I’m still basking in the afterglow of Burning Man’s 10th annual Global Leadership Conference, held the first weekend in April. Five hundred of Burning Man’s global representatives and community leaders – ambassadors of the Burning Man culture from around the world – converged in San Francisco for this invitation-only affair. This year’s theme was “Workshopping the Future: Leaving a Positive Trace.” I’m convinced that everyone who participated was inspired and motivated to leave a lasting impact in their cities and the world. We learned from Burners who are already doing it.
I was especially impressed with two presentations during the plenary sessions – the founders of CHIditarod and Ramez Naam, a computer scientist, philosopher and science-fiction writer. I sat in awe, wondering how many others surrounding me were doing exceptional things like this.
Devin Breen went to Burning Man for the first time in 2005 and returned to his hometown of Chicago inspired to create participatory change. The next year, he began an urban version of the Iditarod Trail Sled Dog Race that’s held in Alaska that’s called CHIditarod. Instead of dogs and sleds, teams of five people in costume push decorated shopping carts, called art carts, through a neighborhood. Each team must start with their cart filled with food for donation. This year, 535 people raced, raising 15,000 pounds of food and more than $32,000 for local nonprofits working to alleviate hunger in the Chicago area. This event – with the motto: Dress Up. Cause Chaos. DO GOOD. – has all of the elements for it to be a success in Reno. We love to dress up in costume any chance we get. Renoites love to crawl. And people love to give to a great cause.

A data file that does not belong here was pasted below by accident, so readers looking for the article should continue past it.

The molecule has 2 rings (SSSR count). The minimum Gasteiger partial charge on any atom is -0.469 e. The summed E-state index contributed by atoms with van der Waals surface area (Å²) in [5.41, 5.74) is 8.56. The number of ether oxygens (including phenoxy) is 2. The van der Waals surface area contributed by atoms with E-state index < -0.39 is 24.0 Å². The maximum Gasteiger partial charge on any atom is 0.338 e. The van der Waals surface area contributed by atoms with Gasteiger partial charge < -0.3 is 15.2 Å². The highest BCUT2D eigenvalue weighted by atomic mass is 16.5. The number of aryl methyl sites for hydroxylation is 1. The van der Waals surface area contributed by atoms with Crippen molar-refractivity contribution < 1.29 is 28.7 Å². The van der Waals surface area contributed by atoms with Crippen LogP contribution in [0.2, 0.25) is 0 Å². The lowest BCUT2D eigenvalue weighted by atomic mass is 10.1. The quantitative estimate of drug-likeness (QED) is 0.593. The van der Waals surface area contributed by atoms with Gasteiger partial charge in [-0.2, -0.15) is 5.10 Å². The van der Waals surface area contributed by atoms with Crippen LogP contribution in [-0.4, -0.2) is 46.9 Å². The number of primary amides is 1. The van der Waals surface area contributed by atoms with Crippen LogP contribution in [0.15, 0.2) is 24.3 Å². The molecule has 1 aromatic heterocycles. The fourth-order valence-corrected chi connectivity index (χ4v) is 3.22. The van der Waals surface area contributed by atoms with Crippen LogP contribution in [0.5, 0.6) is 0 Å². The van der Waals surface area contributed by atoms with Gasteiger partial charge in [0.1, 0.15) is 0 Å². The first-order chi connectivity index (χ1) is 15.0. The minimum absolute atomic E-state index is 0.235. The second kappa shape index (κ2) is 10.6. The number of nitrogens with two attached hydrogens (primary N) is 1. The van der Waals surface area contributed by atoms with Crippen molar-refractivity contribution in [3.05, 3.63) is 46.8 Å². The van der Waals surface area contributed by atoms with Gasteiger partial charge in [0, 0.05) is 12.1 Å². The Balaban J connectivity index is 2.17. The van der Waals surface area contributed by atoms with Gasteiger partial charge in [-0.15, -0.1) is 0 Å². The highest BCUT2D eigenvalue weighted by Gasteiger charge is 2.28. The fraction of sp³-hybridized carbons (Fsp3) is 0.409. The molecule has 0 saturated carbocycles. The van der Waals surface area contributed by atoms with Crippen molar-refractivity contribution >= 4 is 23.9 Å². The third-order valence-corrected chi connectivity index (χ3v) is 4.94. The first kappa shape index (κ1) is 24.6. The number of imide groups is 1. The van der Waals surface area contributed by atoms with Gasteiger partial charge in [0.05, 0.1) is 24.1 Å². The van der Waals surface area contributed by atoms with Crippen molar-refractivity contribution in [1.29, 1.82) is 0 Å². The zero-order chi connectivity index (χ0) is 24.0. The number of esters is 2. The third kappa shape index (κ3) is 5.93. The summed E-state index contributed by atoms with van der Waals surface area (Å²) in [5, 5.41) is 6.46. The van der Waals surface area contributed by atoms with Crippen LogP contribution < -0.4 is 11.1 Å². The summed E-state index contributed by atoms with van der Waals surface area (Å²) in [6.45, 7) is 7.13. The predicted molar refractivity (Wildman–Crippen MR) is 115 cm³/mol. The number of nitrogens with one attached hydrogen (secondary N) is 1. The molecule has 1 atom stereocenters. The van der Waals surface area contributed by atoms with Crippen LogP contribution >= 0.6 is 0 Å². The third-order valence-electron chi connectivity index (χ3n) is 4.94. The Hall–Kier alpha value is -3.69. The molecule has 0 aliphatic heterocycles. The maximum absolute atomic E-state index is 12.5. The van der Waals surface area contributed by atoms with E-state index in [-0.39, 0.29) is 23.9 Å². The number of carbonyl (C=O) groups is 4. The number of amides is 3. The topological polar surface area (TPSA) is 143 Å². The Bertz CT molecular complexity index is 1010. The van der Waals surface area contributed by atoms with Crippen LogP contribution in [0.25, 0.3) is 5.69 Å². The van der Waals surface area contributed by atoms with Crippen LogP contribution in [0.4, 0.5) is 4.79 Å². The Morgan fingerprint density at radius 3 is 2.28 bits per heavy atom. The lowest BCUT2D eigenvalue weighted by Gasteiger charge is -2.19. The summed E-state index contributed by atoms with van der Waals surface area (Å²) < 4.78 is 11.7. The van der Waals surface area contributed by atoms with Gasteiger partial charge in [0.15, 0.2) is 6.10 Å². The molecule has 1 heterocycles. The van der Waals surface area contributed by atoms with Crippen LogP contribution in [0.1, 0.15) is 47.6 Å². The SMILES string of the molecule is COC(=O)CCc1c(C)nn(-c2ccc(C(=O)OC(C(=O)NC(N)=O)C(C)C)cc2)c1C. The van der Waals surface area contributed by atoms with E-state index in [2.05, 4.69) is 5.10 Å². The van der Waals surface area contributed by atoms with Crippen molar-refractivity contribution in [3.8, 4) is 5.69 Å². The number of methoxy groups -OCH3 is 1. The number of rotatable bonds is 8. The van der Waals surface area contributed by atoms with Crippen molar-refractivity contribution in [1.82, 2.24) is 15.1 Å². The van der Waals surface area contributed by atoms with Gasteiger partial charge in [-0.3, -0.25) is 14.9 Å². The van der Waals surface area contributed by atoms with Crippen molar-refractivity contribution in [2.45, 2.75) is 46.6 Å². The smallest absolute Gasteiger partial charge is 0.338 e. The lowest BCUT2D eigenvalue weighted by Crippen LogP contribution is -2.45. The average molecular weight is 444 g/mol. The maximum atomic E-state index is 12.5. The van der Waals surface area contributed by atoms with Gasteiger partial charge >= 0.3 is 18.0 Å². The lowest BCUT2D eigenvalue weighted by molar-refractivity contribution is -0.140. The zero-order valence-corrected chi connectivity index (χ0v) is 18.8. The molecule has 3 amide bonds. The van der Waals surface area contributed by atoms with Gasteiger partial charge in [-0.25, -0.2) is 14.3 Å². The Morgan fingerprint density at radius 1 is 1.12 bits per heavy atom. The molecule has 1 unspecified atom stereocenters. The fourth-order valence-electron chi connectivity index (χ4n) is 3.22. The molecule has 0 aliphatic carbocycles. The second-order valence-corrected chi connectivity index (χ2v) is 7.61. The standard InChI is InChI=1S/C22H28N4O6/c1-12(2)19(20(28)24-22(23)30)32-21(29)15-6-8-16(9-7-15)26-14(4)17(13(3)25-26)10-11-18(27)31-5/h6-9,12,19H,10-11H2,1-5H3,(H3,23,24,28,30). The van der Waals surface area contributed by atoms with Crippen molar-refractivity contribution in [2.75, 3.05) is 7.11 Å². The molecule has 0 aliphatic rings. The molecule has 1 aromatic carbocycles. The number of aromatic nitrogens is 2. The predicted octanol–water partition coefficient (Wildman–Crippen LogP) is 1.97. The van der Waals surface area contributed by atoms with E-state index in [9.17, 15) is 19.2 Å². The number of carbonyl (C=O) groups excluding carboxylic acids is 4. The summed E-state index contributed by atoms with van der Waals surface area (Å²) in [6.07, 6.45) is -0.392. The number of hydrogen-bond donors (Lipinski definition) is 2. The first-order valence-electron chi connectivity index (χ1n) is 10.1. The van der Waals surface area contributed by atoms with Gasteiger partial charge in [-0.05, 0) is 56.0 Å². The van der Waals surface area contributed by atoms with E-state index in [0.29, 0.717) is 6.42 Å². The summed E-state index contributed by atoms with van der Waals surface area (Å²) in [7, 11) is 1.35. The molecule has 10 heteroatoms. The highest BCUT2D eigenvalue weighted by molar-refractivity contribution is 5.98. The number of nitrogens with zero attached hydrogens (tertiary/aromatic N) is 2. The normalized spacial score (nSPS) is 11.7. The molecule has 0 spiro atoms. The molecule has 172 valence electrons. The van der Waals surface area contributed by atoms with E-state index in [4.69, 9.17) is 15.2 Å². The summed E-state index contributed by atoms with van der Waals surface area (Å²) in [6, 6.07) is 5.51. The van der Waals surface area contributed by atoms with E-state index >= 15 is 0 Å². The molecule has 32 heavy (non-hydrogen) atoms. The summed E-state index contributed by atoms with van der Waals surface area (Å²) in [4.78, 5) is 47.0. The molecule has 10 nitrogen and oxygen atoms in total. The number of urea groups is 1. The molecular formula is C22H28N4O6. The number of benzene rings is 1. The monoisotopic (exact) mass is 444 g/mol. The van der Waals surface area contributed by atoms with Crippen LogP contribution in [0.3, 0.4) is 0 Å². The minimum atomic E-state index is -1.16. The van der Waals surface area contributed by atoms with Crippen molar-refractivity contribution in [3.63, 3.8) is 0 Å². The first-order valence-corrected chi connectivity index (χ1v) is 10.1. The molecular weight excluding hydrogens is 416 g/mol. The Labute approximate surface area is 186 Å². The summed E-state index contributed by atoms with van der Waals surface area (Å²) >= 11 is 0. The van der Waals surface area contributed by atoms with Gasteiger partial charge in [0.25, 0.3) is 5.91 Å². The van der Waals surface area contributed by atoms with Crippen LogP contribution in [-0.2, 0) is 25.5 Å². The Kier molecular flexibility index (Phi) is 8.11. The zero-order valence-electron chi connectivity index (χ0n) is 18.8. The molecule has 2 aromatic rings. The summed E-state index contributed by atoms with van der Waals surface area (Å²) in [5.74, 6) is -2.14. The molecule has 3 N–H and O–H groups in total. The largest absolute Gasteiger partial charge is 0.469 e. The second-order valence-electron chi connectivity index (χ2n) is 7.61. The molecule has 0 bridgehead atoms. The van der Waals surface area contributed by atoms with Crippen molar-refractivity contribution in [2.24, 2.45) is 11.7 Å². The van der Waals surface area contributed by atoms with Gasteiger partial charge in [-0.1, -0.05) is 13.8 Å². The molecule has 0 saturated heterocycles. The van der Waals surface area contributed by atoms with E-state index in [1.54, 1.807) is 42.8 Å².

I returned, wondering if Art Spot Reno is beginning to leave a positive trace on the city. I believe we are, but there’s always more to do. We’ve got, in my opinion, the best calendar to find out what’s happening in the arts. We’re also trying to provide multiple ways to see all the great art we have in our city. There’s the first Thursday art walk and the monthly Midtown mural tours. And, loosely tying in with the conference I attended, we recently added the Playa Art Trail on the website. This page highlights seven sculptures that have been permanently placed, and one piece that has a temporary home in Reno. You can use the Google map and take your own driving tour, admiring the works that have been part of the Burning Man festival over the years. That’s a pretty positive trail.
I have a tendency to beat myself up and think I’m not doing enough. Well, this time I’m going to give myself a break. I’m going to refer to the CHIditarod, which just held its eleventh race and remember that, in May, we’ll be celebrating our two-year anniversary. I’d love to have 535 people coming out for our events monthly and maybe we can make that happen by 2025. In the meantime, I’m going to make it a goal to make sure Art Spot Reno continues to help leave a positive trace about the arts in our city.